In addition, during the last leadership campaign of the Liberal Party, all candidates stated publicly all loans received by their campaigns and they went beyond the requirements set by Elections Canada in this regard.
Recent difficulties faced by the government should dictate greater sensitivity as opposed to the kind of influence that seems to be drawn into the bill. The Prime Minister, for example, has found it difficult to report his leadership campaign contributions, going back to 2002, and there must be some legitimate reason for that.
While we are talking about the Conservative Party's record and following elections laws, let us not forget to mention the efforts of the MP for Nepean—Carleton to denounce Liberal leadership candidates. He has demonstrated, in my opinion, a really inconsistent understanding of the legislation that he is purporting and that the government is bringing forward. For example, he has been declaring that Elections Canada is not impartial.
The member said that the member for Saint-Laurent—Cartierville and other Liberal Party members were acting illegally by actually following Elections Canada regulations with respect to loan repayment extension requests.
With all this grandstanding, one would think the government would have proposed limits on repayment that would reflect its convictions. Despite what the member for Nepean—Carleton might claim, members of his own party have been in hot water over loan repayments. That is why I am focusing on this, because there must be a problem with the loan repayment regime.
Elections Canada has records of five Conservative candidates with loans that remained unpaid 18 months after the 2006 election. I am not saying that because I am dumping on those candidates. I feel for them. There must be reasons why they cannot repay those loans within that period of time, and this legislation will not help. In three of those cases, the donations exceed the legal maximum of the $5,400.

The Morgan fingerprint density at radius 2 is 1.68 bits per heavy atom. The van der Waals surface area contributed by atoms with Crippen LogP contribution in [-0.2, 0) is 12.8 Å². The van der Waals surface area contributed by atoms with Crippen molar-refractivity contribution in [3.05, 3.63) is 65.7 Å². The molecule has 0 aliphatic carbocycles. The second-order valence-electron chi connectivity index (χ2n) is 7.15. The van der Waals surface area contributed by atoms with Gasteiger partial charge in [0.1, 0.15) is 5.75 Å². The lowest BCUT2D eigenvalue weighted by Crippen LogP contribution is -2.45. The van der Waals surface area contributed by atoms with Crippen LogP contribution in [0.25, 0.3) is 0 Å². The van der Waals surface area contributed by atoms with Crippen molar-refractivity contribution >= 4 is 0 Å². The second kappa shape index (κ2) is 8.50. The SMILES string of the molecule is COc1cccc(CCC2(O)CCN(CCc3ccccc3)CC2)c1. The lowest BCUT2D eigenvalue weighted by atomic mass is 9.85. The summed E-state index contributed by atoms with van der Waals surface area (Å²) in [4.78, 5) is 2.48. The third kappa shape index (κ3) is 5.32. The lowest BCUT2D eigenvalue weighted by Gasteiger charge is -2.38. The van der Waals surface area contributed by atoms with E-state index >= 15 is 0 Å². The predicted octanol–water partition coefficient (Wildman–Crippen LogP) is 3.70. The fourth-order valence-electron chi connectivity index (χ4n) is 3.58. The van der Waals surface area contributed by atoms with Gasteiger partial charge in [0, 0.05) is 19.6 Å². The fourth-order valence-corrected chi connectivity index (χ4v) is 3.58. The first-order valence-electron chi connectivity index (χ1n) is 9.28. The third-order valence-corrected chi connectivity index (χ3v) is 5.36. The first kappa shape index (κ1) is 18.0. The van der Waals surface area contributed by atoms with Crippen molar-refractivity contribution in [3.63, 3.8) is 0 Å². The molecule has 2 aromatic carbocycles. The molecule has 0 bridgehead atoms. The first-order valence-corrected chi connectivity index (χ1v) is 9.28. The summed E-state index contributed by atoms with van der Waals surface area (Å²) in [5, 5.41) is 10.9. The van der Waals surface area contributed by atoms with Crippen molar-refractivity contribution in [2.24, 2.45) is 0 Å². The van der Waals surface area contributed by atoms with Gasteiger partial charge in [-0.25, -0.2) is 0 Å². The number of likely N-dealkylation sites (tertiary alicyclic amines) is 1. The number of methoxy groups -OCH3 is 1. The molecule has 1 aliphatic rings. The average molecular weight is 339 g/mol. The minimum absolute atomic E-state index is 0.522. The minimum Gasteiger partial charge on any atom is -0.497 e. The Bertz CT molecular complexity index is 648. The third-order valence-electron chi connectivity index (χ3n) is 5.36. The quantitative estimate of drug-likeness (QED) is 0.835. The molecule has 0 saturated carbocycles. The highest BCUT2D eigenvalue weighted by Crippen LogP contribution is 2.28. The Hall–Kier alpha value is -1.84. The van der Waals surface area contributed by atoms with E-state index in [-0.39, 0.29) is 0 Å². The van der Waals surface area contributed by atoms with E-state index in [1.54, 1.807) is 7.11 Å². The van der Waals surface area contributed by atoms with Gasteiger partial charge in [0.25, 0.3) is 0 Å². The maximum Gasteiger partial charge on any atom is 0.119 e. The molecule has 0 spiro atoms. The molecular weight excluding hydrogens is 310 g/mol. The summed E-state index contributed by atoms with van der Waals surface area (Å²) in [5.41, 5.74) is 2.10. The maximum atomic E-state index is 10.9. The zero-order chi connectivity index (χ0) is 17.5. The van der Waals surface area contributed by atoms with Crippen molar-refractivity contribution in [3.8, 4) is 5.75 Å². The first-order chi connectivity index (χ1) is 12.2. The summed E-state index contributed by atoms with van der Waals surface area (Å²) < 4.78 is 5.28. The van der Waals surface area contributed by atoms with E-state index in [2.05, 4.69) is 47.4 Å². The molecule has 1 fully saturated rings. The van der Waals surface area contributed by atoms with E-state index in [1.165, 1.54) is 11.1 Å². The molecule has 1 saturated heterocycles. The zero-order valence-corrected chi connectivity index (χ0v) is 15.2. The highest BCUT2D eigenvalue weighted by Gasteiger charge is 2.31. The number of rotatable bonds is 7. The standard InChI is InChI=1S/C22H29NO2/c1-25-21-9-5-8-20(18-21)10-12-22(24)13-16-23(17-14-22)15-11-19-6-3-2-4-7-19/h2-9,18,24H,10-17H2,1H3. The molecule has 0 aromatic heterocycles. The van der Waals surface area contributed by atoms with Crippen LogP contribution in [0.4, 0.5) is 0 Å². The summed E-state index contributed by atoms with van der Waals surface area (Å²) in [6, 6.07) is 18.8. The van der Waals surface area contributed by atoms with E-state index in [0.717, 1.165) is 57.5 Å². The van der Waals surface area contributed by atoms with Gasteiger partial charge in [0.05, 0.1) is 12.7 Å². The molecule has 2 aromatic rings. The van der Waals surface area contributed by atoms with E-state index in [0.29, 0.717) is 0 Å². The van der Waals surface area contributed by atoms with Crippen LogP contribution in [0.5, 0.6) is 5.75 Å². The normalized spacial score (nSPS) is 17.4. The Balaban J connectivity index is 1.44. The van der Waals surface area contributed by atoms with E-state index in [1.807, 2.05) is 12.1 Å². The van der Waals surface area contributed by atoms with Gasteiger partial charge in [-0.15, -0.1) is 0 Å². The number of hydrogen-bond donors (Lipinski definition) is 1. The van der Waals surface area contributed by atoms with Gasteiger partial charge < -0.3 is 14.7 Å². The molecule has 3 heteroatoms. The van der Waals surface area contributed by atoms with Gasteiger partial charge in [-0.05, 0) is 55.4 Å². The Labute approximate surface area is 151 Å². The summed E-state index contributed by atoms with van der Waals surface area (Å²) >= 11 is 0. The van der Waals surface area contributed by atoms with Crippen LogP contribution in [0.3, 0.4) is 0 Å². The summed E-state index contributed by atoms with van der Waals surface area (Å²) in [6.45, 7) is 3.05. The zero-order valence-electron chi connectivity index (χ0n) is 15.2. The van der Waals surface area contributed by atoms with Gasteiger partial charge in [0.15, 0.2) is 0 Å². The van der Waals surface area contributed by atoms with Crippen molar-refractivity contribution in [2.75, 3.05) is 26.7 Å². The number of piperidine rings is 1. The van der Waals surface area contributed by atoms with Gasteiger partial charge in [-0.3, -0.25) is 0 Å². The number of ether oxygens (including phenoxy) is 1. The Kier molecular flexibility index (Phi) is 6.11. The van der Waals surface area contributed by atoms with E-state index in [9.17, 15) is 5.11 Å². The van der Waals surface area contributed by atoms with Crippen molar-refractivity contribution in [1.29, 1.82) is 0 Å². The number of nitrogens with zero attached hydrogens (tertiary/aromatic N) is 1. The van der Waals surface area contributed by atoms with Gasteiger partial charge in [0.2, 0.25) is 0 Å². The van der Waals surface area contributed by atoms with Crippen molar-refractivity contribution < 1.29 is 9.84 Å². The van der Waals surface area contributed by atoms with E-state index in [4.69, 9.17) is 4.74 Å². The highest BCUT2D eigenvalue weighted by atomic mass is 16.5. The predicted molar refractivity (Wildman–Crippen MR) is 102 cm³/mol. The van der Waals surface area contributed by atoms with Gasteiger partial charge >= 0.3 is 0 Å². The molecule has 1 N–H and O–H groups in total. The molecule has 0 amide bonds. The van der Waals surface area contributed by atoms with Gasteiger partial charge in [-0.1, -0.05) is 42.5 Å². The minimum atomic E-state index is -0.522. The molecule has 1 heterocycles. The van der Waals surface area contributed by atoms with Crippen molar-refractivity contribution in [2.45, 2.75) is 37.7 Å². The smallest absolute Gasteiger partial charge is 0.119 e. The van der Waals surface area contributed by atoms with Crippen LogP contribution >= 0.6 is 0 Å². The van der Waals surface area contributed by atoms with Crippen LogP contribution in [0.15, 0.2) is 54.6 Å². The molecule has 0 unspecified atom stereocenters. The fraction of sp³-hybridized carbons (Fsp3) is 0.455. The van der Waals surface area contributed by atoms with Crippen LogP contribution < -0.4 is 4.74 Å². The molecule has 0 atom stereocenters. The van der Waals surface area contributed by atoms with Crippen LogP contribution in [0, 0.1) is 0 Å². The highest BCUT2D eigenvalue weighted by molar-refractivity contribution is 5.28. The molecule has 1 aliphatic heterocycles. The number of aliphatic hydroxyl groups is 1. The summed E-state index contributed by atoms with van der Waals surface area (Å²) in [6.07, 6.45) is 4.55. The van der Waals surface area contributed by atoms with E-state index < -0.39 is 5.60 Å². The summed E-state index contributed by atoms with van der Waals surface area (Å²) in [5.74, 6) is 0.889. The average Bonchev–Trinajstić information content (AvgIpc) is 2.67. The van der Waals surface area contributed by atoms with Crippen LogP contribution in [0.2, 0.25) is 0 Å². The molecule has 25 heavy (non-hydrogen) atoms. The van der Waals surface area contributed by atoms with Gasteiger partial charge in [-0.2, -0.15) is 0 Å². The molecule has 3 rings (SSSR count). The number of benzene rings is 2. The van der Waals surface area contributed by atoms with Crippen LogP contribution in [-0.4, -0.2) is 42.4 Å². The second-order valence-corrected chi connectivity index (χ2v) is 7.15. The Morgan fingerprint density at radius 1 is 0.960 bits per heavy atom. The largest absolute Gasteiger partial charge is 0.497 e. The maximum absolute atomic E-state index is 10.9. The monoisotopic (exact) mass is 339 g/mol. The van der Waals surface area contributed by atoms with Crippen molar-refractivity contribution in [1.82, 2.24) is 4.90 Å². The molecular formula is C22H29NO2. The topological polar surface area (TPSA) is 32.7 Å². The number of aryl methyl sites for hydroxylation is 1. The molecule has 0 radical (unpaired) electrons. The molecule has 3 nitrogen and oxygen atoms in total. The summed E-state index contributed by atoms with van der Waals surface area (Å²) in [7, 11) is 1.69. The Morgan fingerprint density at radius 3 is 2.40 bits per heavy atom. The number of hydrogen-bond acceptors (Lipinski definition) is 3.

The government solution to its electoral rule breaking problems is to try to come up with new rules that are inconsistent with reasonable practice. The only thing that is clear is the government appears to be taking a “do as I say, not as I do” approach. How can Canadians believe in the legislation if it does not match and bridge its principles with the objectives to which I alluded?
The Liberal Party supports legislation that would make all candidates more accountable. Unfortunately Bill C-29 will limit campaign funding conditions so severely that many people, considering participating in the political process and representing their communities, will be excluded from this option.
Is that what we want to accomplish? Do we want to exclude people from all walks of life the opportunity to run for public office? The legislation, whether it means to or not, in fact will do that. Furthermore, do we want to put the power to determine one person's chance to participate in politics simply on the basis of his or equity positions, on income levels, and let the banks determine that? Do we want to give the banks that kind of power in our political process? I do not think so.
The Liberal Party supports measures to make Canadians more confident in their politicians by seeking to approve the accountability of the electoral process. The government put that forward as a first principle and we supported this going to committee because we agreed. However, we cannot support a bill that will end up limiting the opportunities of so many Canadians who may have and hopefully will have the desire to campaign and participate in our democratic process.
Therefore, I really would hope that the government would reflect on the restrictive nature of the reforms it is advocating and see that they are inconsistent with the objectives the government has put forward in terms of transparency and accountability. They do not guarantee more accessibility for a broader cross-section of Canadians to involve themselves in politics in our great country.